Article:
By Sarah Linn
The Tribune (San Luis Obispo, Calif.)
In high school, classmates teased Quincy Freeman about her rodeo-inspired look: cowboy boots, colorful socks, hand-painted belts. She wore big, bold earrings and tucked red roses in her hair.
“Nobody ever thought I would make a career out of that unique style,” Freeman, 26, recalled.
Today, the Cal Poly graduate is an in-demand fashion designer whose fun, flirty looks have landed her collaborations with western wear giants Ariat International and Wrangler.
In addition to a thriving online business, her cute boots, embellished tops and fringed belts are carried in about 200 stores across the United States, including Boot Barn in Paso Robles and Riding Warehouse in San Luis Obispo.
“My brand is essentially a part of who I am and how I grew up,” said Freeman, whose Rodeo Quincy brand blends contemporary mainstream fashion with western flair.
The youngest of five children, Freeman grew up on a cattle ranch in Reedley in the Central Valley. Her father, Cal Poly grad Bill Freeman, started one of the first online livestock trading companies.
Quincy Freeman credits two women with helping shape her fashion sense — her grandmother, Rosita, an elegant ranch wife in red lipstick and high heels, and her mother, Sally, a “tougher than nails” cowgirl with a “real funky young style.”
“My mom always encouraged me to stand out and be proud,” said Freeman, who creates the designs. “She’s the first person I show a new design to …”
Freeman followed several family members to Cal Poly, where she majored in agricultural communication and captained the women’s rodeo team. (She’s the niece of Pro Rodeo Hall of Famer Joe Marvel.)
“I was just a rodeo kid trying to figure out what I was going to do,” Freeman said, when she signed on as a designer for Ariat, one of the world’s top manufacturers of equestrian apparel and accessories. The Quincy Collection of boots and clothing put Freeman, then 18, on the western wear map.
Despite that early success, Freeman still wasn’t sure a career in fashion was for her.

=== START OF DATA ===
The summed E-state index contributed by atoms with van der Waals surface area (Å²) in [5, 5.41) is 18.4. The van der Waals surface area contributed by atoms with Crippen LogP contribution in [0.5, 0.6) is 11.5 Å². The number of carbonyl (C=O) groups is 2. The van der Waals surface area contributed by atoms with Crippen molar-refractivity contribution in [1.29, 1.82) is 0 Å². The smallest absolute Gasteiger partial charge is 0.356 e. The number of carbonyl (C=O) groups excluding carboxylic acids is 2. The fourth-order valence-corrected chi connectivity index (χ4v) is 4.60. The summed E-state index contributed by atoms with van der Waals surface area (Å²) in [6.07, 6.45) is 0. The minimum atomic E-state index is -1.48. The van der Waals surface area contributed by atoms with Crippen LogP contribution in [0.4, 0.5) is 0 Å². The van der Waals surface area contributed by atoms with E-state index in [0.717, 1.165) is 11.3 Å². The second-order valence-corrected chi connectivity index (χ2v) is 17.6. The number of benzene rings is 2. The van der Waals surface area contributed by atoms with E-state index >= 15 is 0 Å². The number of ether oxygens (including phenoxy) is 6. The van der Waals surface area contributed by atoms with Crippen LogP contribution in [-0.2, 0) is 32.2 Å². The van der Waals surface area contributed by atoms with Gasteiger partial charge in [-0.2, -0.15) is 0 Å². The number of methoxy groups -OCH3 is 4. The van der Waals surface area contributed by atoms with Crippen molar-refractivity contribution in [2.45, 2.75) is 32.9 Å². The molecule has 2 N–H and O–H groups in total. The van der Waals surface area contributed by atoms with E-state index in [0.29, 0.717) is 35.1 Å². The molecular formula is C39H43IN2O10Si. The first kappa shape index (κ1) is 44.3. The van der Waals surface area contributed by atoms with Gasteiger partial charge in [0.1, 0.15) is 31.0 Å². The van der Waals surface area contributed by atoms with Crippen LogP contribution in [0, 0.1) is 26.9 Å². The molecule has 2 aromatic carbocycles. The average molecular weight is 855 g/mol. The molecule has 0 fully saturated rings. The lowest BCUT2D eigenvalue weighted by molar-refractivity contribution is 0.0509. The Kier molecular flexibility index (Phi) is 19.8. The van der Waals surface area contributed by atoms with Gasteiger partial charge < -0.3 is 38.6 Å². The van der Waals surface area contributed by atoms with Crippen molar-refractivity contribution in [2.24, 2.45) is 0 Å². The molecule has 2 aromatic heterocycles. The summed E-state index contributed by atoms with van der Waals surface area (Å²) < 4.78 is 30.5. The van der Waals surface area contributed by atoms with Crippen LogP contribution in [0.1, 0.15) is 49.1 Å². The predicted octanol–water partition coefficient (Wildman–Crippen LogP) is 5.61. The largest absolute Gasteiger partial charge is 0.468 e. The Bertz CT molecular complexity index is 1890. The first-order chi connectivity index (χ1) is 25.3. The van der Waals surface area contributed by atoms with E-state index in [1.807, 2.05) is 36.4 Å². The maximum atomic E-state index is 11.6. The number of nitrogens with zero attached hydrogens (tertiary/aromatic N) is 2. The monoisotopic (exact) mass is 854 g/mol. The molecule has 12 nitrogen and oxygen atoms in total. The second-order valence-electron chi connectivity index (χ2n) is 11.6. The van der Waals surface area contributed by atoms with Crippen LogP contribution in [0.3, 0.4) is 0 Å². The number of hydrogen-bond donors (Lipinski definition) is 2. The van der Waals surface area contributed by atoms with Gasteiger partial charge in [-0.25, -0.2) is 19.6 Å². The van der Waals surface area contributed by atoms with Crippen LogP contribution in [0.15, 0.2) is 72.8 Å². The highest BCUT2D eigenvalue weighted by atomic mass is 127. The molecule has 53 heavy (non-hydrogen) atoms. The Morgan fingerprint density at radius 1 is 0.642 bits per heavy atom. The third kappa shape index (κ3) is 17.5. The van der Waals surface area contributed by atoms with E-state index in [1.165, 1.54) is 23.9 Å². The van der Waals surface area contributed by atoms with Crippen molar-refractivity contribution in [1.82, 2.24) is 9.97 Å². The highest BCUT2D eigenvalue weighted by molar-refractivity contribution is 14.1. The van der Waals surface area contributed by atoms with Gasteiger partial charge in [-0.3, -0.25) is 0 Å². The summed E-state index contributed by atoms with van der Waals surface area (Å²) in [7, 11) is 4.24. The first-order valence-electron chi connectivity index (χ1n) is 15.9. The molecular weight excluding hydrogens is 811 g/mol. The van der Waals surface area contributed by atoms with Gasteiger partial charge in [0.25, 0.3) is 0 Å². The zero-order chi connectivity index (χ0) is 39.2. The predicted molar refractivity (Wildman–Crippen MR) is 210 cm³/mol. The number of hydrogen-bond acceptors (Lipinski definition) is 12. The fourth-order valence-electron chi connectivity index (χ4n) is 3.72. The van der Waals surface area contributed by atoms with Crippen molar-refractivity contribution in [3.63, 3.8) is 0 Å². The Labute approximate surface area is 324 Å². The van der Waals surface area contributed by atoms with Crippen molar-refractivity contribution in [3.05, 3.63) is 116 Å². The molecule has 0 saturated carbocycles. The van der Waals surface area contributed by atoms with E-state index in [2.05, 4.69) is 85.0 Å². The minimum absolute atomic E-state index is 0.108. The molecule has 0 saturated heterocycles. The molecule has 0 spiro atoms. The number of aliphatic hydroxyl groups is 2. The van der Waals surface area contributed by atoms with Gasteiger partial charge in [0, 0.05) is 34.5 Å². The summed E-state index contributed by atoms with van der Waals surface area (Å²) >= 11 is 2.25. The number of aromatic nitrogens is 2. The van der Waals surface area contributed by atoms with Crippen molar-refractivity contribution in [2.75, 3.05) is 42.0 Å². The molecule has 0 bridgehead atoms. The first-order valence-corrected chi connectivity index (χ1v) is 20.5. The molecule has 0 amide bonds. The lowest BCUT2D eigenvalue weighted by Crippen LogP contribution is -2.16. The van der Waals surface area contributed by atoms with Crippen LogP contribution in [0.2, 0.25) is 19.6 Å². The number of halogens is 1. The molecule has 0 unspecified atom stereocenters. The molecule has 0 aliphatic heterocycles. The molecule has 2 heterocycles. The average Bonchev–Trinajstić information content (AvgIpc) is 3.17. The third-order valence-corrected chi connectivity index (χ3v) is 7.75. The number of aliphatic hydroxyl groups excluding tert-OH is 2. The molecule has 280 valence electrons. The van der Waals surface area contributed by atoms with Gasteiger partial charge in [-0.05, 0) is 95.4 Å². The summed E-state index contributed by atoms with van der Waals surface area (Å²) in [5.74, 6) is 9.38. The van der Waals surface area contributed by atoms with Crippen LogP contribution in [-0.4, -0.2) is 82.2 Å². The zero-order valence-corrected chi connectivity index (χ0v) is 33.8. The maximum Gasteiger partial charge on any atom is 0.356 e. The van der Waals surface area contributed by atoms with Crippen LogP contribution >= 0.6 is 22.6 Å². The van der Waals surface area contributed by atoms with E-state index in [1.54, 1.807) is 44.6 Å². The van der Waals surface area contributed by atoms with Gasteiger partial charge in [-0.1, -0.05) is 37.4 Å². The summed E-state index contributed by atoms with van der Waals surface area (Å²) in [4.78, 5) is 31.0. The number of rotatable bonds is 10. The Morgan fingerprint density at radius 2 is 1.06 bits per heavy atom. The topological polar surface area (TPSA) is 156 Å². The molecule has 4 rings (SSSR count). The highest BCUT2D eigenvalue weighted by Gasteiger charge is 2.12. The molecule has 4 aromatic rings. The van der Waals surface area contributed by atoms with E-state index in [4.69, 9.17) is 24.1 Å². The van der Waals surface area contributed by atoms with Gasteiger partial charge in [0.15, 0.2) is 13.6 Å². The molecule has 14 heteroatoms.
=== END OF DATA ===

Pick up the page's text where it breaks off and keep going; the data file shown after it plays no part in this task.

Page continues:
“I lacked confidence, really, in my skills and what I had learned,” she recalled. Then, encouraged by Cal Poly Center for Innovation and Entrepreneurship co-founder Jonathan York, she competed in a series of elevator pitch competitions — going on to win the Collegiate Entrepreneurs Organization’s national contest.
After her wins, “I thought to myself, ‘Well, I can’t let all those people down, so I have to start my own clothing business,'” Freeman recalled. She launched Rodeo Quincy in 2014, the same year she graduated from college.
Headquartered in Visalia, Rodeo Quincy employs five-full time employees. (Freeman declined to disclose the company’s annual revenue, but said, “We’ve done really well.”) The company’s products, which range from roses-and-rodeo T-shirts and tank tops to floral, fringed horse tack and coin-spangled dog collars, are manufactured in China, India, Mexico and the United States.
Freeman said Rodeo Quincy sales are split evenly between retail and wholesale. The company operates booths at four major events a year, including the Wrangler National Finals Rodeo in Las Vegas.
That’s where Rodeo Quincy caught the attention of the denim company. “Working with Wrangler was a dream come true,” said Freeman, a lifelong fan of the brand.
The first Wrangler by Rodeo Quincy clothing collection, aimed exclusively at women, was launched in December 2016. A second collection, which adds girls’ items, will be available this November.
According to Korie Lovette, Wrangler’s merchandise manager for western women’s apparel and other products, Freeman’s fresh fashion outlook lends youthful zest to a tried-and-true brand.
“She definitely has a great vision,” Lovette said, one that appeals to younger female consumers.
Embellished with embroidery, metal studs and screen-printed images of horseshoes and lasso-looping lasses, Wrangler by Rodeo Quincy clothing includes a fringed jean jacket, a long-sleeved denim dress and a turquoise shirt patterned with images of a pink-haired cowgirl riding bareback on a bison.
“Some of Quincy’s (designs) are definitely show pieces,” Lovette said. “They can be a great staple in a cowgirl’s wardrobe.”
Quincy said many of her designs reflect her Spanish heritage. “I grew up around lots of bright colors and flowers,” she explained.
She’s also influenced by the vintage cowgirl style of the 1920s, as well as current trends toward corduroy and patches.
“Each piece has a personal connection,” said Freeman, who names her designs after family members and close friends.
“Everything is thought through and has a meaning or purpose. … I think people connect to that.”